the next thing

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I can hear the shrill chirping of crickets outside the window and, underneath, the steady roar of a far-away and far-up airplane. It isn’t the one I’m listening for, the one my husband boarded this morning. That one, at the minute, is somewhere over Saudi Arabia. This time tomorrow he will have arrived at his destination–on the opposite side of the world. On my screen I’ve been watching the little cartoon plane creep along its blue dotted arc on flight tracker off and on all afternoon. Right now he’s just west of Iraq.

Many, Americans at least, would call it a “vision trip” but that language always makes me uncomfortable when applied to us–as if somehow we must go and get some special vision or something in order to serve overseas. We Christians have all been given the same commission, the Great one. We all have a spot prepared in advance for us to serve in (“For we are his workmanship, created in Christ Jesus for good works, which God prepared beforehand, that we should walk in them.Ephesians 2:10). It just takes some of us farther afield than others: it seems to us that our spot is in southeast Asia.

We’ll call it a survey trip. When it concludes some weeks hence, we he will have surveyed and, we pray, found the spot and the seminary at which we will serve. (He is also under orders to check for bears and inform Harriet promptly if any are spotted.) I remain at home to wait, to pray, and to act as lead cheerleader for any little people struggling with daddy’s prolonged absence. (Also to gestate. We are expecting baby in about 14 weeks.)

It feels momentous to us, this trip. We’ve been working up to it for about ten years. I think we both feel that it’s the beginning of a new era in our lives, a new part of our journey less predictable, less known, than the last. (Less known to us, but written in the account of our days already, see Psalm 139:16.) For that reason not going along makes me ache deep inside.

But, as leaving Daddy at the airport was harder for our children than anticipated, I’ve been greatly helped today by the need to focus on them. I didn’t think they’d realize it, exactly, but I was mistaken. On the way home it became absolutely necessary to take everyone out for doughnuts and make up silly passwords for the sister club (“Stinky Eyeballs” was today’s winner, offered by Harriet). We “had school” and did crafts and played outside (Hugh ran up to Daddy’s office window at the church and beat on the glass, calling, “Daaaaa-deeeeee!!”) and generally stayed busy. When anyone mentioned Daddy I exercised my elementary teacher’s gift of bright back-chat to such a degree that my oldest daughter told me that I clearly wasn’t missing Daddy like she does. Ha. She’ll sleep tonight.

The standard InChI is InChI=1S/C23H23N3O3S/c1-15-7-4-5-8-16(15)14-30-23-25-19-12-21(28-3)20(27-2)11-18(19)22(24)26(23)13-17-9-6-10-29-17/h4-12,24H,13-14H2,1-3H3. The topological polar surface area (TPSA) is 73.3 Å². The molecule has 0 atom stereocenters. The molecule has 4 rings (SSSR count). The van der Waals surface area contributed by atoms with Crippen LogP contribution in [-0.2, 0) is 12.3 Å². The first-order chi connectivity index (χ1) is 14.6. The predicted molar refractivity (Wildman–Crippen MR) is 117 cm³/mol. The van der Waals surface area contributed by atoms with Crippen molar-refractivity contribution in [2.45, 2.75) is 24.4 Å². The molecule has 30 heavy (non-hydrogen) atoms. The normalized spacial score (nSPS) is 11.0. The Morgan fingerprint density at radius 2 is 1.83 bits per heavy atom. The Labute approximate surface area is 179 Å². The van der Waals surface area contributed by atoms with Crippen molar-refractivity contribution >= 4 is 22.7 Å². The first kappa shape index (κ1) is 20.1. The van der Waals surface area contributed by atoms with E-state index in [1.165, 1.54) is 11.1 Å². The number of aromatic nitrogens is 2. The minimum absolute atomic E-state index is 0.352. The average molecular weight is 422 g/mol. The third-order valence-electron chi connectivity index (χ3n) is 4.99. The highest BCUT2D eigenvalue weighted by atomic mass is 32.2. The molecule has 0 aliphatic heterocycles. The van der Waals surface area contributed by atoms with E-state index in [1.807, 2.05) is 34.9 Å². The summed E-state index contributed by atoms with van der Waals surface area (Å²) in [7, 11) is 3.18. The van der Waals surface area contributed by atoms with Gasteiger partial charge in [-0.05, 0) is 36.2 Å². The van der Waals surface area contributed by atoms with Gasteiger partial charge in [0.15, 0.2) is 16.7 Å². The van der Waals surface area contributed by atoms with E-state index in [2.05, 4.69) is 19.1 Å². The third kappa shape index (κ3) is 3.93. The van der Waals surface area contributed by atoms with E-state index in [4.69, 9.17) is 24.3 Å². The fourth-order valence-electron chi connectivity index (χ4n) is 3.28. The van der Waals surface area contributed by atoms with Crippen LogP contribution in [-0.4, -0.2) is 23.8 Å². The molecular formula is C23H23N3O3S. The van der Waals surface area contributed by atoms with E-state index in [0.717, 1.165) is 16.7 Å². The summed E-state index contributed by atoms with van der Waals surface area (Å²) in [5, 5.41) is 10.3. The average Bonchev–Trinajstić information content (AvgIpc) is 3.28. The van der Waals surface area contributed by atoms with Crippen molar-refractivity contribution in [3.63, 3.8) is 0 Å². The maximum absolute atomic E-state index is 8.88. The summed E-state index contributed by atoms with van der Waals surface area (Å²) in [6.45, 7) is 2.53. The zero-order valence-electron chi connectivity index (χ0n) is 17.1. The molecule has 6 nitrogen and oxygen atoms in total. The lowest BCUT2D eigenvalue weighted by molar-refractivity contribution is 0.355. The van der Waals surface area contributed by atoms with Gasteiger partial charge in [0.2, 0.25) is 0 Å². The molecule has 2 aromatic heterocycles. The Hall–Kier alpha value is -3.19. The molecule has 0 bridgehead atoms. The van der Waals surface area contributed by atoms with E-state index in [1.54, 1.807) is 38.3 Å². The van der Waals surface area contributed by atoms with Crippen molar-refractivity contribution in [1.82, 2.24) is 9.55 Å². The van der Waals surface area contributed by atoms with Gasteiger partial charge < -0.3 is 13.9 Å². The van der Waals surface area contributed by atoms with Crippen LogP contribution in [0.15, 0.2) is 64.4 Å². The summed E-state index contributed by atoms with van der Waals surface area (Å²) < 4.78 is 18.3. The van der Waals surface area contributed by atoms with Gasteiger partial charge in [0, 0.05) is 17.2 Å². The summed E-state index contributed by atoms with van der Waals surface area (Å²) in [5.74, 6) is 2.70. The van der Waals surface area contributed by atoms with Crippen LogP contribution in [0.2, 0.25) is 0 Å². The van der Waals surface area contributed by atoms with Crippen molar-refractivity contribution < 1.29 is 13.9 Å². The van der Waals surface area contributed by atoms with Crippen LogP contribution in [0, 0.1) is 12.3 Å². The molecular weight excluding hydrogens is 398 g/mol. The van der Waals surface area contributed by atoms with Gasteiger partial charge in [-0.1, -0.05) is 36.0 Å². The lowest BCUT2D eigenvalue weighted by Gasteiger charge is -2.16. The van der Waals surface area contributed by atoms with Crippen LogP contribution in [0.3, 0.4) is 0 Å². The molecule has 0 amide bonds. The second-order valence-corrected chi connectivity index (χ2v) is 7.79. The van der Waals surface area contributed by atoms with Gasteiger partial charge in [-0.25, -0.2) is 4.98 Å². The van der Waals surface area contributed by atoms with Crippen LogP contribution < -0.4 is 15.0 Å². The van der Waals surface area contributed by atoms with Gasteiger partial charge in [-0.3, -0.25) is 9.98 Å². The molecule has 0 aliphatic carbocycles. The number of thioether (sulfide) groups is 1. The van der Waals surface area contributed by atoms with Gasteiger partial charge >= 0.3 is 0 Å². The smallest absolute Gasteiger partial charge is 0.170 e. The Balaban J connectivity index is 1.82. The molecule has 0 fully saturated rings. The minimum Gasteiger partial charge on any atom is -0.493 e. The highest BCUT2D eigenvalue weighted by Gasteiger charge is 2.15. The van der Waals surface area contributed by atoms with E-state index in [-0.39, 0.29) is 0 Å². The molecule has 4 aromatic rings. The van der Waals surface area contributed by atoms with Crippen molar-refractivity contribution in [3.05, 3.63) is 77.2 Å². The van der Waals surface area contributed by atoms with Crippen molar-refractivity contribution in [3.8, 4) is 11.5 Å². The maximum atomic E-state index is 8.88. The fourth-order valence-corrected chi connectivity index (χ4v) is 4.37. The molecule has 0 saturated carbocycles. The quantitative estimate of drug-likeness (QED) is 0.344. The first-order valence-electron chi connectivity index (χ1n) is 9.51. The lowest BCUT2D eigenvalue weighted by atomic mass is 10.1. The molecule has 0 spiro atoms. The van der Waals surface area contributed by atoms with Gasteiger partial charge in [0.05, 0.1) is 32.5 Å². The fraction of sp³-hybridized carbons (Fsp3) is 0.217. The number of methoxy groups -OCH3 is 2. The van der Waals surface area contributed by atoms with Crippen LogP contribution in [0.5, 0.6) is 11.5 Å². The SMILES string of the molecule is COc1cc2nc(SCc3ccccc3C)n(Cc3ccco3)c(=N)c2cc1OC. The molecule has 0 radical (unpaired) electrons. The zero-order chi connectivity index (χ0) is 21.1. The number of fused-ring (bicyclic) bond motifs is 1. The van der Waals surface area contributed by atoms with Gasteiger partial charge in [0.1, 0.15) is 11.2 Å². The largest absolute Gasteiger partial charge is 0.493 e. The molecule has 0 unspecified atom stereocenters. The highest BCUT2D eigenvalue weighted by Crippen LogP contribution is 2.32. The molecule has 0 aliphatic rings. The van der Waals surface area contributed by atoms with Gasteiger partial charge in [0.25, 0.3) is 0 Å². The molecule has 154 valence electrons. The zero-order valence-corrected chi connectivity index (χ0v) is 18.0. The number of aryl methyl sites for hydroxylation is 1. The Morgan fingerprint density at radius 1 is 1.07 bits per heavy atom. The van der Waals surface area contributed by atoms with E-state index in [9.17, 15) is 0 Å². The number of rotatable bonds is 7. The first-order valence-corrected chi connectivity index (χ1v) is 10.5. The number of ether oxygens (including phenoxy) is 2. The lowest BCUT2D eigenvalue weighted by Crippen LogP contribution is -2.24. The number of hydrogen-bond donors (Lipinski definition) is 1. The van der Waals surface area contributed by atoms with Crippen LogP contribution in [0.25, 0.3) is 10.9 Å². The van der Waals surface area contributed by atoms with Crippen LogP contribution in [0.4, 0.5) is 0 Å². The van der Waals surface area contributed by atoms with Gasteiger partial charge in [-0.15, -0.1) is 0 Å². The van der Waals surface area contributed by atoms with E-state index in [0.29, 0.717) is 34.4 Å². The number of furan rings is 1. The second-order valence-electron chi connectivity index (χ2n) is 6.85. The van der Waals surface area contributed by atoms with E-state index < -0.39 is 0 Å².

Once everyone was asleep and silence settled in the house, the weight of it all has found a place to land–on me. I start to feel exhausted and alone and apprehensive and questions about the present and the future of my life beat me about the head as I do the dishes and line up school materials for the morning. One thought helps me at times like this: Jesus. This is not about me, this is about him. Today’s task may be small and seem somewhat unappealing: just trust and carry on with the next thing. But it is something small and unappealing I can do for Jesus. THAT is a privilege–and, with his help, we have everything we need.

“If a commission by an earthly king is considered an honor, how can a commission by a Heavenly King be considered a sacrifice?”
–David Livingstone

Posted in Jesus, Keep Calm and Carry On | 5 Comments

when life gives you oranges

It’s a busy season in this household. There are more pots on the stove than arms to stir them. Sometimes my husband and I turn to each other for a hand and find the other is busier yet. We have, as we have had since Oxford days (that far-removed and oft-remembered other life) an ongoing conversation about stress. Recently he sent me a link to an article on this topic by Jon Bloom. Bloom calls it “the priceless grace of pressure,” claiming its presence both pushes us to perform and causes us to rely in greater measure on God. Or so we hope. It is certainly true that “necessity tends to produce resourcefulness” but do “deadlines induce creativity”?

I used to think deadlines squashed creativity. But come to think of it, when faced with an approaching deadline one hasn’t time for the paralyzing wafflings of perfectionism. It’s time to do the best you can with what you have. Also, as I have previously noted, when pressure looms we Type-A types have a secret: Do Something Else. If that something is a creative something, then, yes, deadlines make me creative.